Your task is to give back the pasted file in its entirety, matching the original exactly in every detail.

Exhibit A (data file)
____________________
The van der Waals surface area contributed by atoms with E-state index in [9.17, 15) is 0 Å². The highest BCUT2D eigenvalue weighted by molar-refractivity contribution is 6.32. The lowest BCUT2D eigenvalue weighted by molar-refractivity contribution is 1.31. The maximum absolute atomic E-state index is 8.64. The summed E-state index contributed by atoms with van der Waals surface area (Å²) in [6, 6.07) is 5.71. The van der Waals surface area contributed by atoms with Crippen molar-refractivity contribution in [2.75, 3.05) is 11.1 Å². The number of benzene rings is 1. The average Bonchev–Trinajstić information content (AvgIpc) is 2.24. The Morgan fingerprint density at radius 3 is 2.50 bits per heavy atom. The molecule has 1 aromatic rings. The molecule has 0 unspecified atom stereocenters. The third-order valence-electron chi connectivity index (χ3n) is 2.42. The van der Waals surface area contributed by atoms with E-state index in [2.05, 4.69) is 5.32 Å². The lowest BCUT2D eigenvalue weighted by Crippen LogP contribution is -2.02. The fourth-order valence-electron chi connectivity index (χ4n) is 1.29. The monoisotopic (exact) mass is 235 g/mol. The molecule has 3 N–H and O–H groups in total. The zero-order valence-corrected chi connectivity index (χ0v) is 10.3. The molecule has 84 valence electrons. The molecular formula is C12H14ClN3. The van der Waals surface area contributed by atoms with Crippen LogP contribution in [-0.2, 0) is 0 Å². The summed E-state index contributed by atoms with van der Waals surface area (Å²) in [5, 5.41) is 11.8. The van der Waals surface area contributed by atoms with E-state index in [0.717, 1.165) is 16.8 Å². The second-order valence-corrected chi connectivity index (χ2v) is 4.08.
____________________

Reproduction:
The van der Waals surface area contributed by atoms with E-state index in [9.17, 15) is 0 Å². The highest BCUT2D eigenvalue weighted by molar-refractivity contribution is 6.32. The lowest BCUT2D eigenvalue weighted by molar-refractivity contribution is 1.31. The maximum absolute atomic E-state index is 8.64. The summed E-state index contributed by atoms with van der Waals surface area (Å²) in [6, 6.07) is 5.71. The van der Waals surface area contributed by atoms with Crippen molar-refractivity contribution in [2.75, 3.05) is 11.1 Å². The number of benzene rings is 1. The average Bonchev–Trinajstić information content (AvgIpc) is 2.24. The Morgan fingerprint density at radius 3 is 2.50 bits per heavy atom. The molecule has 1 aromatic rings. The molecule has 0 unspecified atom stereocenters. The third-order valence-electron chi connectivity index (χ3n) is 2.42. The van der Waals surface area contributed by atoms with E-state index in [2.05, 4.69) is 5.32 Å². The lowest BCUT2D eigenvalue weighted by Crippen LogP contribution is -2.02. The fourth-order valence-electron chi connectivity index (χ4n) is 1.29. The monoisotopic (exact) mass is 235 g/mol. The molecule has 3 N–H and O–H groups in total. The zero-order valence-corrected chi connectivity index (χ0v) is 10.3. The molecule has 84 valence electrons. The molecular formula is C12H14ClN3. The van der Waals surface area contributed by atoms with Crippen LogP contribution in [-0.2, 0) is 0 Å². The summed E-state index contributed by atoms with van der Waals surface area (Å²) in [5, 5.41) is 11.8. The van der Waals surface area contributed by atoms with E-state index in [0.717, 1.165) is 16.8 Å². The second-order valence-corrected chi connectivity index (χ2v) is 4.08.